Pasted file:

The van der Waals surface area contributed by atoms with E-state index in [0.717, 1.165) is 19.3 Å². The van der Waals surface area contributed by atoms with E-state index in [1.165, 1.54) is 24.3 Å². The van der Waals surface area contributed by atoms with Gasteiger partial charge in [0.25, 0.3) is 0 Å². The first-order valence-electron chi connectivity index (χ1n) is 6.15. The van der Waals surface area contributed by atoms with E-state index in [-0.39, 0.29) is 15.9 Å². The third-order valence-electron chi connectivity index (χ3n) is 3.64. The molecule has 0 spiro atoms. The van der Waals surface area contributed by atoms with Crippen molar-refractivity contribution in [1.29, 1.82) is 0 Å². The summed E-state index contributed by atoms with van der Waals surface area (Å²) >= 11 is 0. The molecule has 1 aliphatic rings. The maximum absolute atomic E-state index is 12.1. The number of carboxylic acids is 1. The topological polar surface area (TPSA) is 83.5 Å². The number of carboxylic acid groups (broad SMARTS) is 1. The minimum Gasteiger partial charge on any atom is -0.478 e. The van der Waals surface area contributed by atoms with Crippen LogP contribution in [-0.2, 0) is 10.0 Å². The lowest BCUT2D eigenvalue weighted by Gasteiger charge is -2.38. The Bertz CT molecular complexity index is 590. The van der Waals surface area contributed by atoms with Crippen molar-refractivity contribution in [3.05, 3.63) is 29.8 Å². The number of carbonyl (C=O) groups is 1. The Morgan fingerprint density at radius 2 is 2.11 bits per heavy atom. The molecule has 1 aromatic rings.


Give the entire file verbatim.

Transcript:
The van der Waals surface area contributed by atoms with E-state index in [0.717, 1.165) is 19.3 Å². The van der Waals surface area contributed by atoms with E-state index in [1.165, 1.54) is 24.3 Å². The van der Waals surface area contributed by atoms with Gasteiger partial charge in [0.25, 0.3) is 0 Å². The first-order valence-electron chi connectivity index (χ1n) is 6.15. The van der Waals surface area contributed by atoms with E-state index in [-0.39, 0.29) is 15.9 Å². The third-order valence-electron chi connectivity index (χ3n) is 3.64. The molecule has 0 spiro atoms. The van der Waals surface area contributed by atoms with Crippen molar-refractivity contribution in [1.29, 1.82) is 0 Å². The summed E-state index contributed by atoms with van der Waals surface area (Å²) >= 11 is 0. The molecule has 1 aliphatic rings. The maximum absolute atomic E-state index is 12.1. The number of carboxylic acids is 1. The topological polar surface area (TPSA) is 83.5 Å². The number of carboxylic acid groups (broad SMARTS) is 1. The minimum Gasteiger partial charge on any atom is -0.478 e. The van der Waals surface area contributed by atoms with Crippen LogP contribution in [-0.2, 0) is 10.0 Å². The lowest BCUT2D eigenvalue weighted by Gasteiger charge is -2.38. The Bertz CT molecular complexity index is 590. The van der Waals surface area contributed by atoms with Crippen molar-refractivity contribution in [3.05, 3.63) is 29.8 Å². The number of carbonyl (C=O) groups is 1. The Morgan fingerprint density at radius 2 is 2.11 bits per heavy atom. The molecule has 1 aromatic rings.